Before we all die I just want to say…
There always comes a point where I have to self reflect on what I’m doing. My last post was about my professional career and how I’m willing to do I need to do in order to be successful. Yet, I struggle with my creative world… or rather, I feel like I’m struggling.
I’m willing to admit that most of what’s happening is in my head. Perhaps I have higher expectations of what I can actually commit my time to. Why shouldn’t I expect to have a certain amount of success? Yet, I cannot define what that actually means and if I cannot get a definition then what the fuck am I doing? Why am I doing any of this?
I do it for me. But is that enough?
Everyday I follow my calendar. I have meetings upon meetings. I take notes and fulfill tasks based on those meetings and notes. Then I work events and if I’m lucky I get to have a meal at some point. I don’t complain because I love what I do and I follow the script that I set out for myself every day when I’m at work. But what happens when I get home?
Since I live with my mother (until such time as when the house is sold), it turns out that I don’t do nearly as much as I should be doing for me. Sure, I will get home, eat dinner, do chores, and then watch television. My television viewing habits mostly consist of political shows that depict how fucked we are right now. Of course, it’s April now so I can spread out that time watching baseball. So for the most part, my nights are unconstructed space.
Why is this important? Why is this the problem?
Unconstructed space is dangerous for me. As I’ve gotten older, I know that if I plan out my day at work, I will simply get more done. So is there no wonder that I feel like I’m in a perpetual state of nothingness when it comes to writing? I need to start planning out my time when I’m outside of work as much as I do when I’m at work. The reason I didn’t want to do this before is because it seems so tiring. What if I don’t want to do a damn thing? Sometime times I would rather spend my god given, American rite (for now) of doing absolutely nothing when I get home from work.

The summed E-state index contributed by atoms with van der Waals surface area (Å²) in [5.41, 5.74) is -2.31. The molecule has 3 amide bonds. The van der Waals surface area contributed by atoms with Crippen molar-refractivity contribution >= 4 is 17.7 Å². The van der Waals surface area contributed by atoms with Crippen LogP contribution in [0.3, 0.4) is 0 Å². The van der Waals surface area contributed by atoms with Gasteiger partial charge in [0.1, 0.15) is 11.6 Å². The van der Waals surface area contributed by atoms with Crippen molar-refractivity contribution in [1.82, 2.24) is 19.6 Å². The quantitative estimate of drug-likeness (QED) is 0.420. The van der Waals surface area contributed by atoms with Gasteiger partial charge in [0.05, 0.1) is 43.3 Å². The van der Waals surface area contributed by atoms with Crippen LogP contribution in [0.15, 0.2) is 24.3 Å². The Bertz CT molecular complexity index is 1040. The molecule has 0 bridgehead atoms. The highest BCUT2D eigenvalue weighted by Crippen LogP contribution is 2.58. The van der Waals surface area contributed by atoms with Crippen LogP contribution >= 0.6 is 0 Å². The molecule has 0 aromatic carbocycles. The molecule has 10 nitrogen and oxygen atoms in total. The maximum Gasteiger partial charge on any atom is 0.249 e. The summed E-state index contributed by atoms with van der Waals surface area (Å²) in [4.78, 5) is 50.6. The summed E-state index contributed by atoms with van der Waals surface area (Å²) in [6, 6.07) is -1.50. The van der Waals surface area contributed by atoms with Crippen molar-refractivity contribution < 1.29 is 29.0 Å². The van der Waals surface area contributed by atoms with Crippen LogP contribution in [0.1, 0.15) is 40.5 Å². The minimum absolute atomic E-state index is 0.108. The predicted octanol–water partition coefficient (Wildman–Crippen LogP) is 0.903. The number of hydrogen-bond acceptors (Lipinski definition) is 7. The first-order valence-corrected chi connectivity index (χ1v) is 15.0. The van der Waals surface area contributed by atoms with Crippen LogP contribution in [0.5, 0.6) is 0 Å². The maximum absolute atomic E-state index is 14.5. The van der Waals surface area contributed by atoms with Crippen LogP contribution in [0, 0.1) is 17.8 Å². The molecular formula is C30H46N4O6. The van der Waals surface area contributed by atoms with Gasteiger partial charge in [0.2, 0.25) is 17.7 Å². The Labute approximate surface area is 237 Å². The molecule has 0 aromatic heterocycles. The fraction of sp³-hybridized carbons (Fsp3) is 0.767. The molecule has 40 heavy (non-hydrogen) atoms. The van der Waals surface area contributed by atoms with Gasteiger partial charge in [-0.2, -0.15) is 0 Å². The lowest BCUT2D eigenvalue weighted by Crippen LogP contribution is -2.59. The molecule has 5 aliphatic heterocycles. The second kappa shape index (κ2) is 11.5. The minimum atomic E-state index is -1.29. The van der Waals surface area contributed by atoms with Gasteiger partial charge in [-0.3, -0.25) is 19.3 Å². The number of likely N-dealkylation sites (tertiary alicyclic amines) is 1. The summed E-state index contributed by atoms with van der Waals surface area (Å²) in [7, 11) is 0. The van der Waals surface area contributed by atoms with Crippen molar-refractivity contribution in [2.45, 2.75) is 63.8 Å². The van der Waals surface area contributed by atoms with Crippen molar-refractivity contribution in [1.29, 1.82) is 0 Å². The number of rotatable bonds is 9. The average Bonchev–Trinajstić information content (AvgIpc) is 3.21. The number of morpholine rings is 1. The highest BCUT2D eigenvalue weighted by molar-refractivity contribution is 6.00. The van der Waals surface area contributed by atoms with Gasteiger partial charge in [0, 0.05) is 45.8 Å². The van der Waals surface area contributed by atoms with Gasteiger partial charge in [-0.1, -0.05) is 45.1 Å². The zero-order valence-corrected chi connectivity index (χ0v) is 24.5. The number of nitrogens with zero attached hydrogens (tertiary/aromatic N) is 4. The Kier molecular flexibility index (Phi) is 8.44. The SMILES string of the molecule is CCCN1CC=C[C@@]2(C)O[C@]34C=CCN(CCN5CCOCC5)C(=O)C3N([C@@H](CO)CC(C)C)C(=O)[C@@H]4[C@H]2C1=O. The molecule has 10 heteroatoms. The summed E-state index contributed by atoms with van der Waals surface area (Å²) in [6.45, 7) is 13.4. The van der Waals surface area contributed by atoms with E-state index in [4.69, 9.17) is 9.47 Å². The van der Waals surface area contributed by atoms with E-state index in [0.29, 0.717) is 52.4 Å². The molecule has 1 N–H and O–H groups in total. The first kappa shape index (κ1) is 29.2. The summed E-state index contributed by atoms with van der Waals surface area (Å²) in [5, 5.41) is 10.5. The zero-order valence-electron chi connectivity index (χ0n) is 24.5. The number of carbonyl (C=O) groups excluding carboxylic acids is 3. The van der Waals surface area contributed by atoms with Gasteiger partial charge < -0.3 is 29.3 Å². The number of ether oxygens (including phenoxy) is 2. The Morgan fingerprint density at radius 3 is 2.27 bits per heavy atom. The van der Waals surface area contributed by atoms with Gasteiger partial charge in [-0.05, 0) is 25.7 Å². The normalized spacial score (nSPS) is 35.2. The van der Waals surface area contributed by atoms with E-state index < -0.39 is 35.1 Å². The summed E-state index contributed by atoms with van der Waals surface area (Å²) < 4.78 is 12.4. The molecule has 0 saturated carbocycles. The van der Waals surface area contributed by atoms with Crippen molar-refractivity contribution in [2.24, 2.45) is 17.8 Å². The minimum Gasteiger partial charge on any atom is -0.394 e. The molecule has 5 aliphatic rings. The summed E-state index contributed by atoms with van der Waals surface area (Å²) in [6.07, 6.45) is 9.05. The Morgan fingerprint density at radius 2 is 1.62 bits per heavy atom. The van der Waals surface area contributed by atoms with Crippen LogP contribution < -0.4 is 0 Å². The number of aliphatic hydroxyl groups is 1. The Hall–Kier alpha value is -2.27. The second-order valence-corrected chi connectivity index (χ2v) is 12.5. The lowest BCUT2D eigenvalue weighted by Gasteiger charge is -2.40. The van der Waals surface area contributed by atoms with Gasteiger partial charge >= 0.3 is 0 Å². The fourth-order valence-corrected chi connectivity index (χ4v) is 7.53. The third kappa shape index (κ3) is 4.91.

I can’t afford to do that. Not anymore.
It’s not just about the lack of writing. Sure, I could benefit from writing more blog entries because it fits the need to write everyday. Sure, I could benefit from adding to a third book that I’m supposed to be writing. It also has a lot to do with my volunteer life as a member of ACUI. There are things I need to do for that. I also need to think about ways to be better at marketing myself. So, no, it’s not just entirely about the writing but the majority of it is. Which leads me to the main question, what do I do about this?
90 minutes of writing, 6 days a week.
This is something that I needed to schedule a long time ago. A part of me has let my after work laziness get to me. I made excuses of not living in Harlem any more as a reason for why I stopped writing so much or running as much. The best way for me to get on track with my life is to follow my calendar. This isn’t a declaration that everyone has to do this. As a matter of fact, I wouldn’t have thought that this was a very good a idea for me 2 years ago.
The point is that every so often I change and evolve; and thus I need to adjust my habits. Now if I ever question my decision on whether this will work for me, I will just look at this particular blog post since I wrote 706 words in less than 30 minutes of my 90 minute time.
Time for me to write something else before my time is up.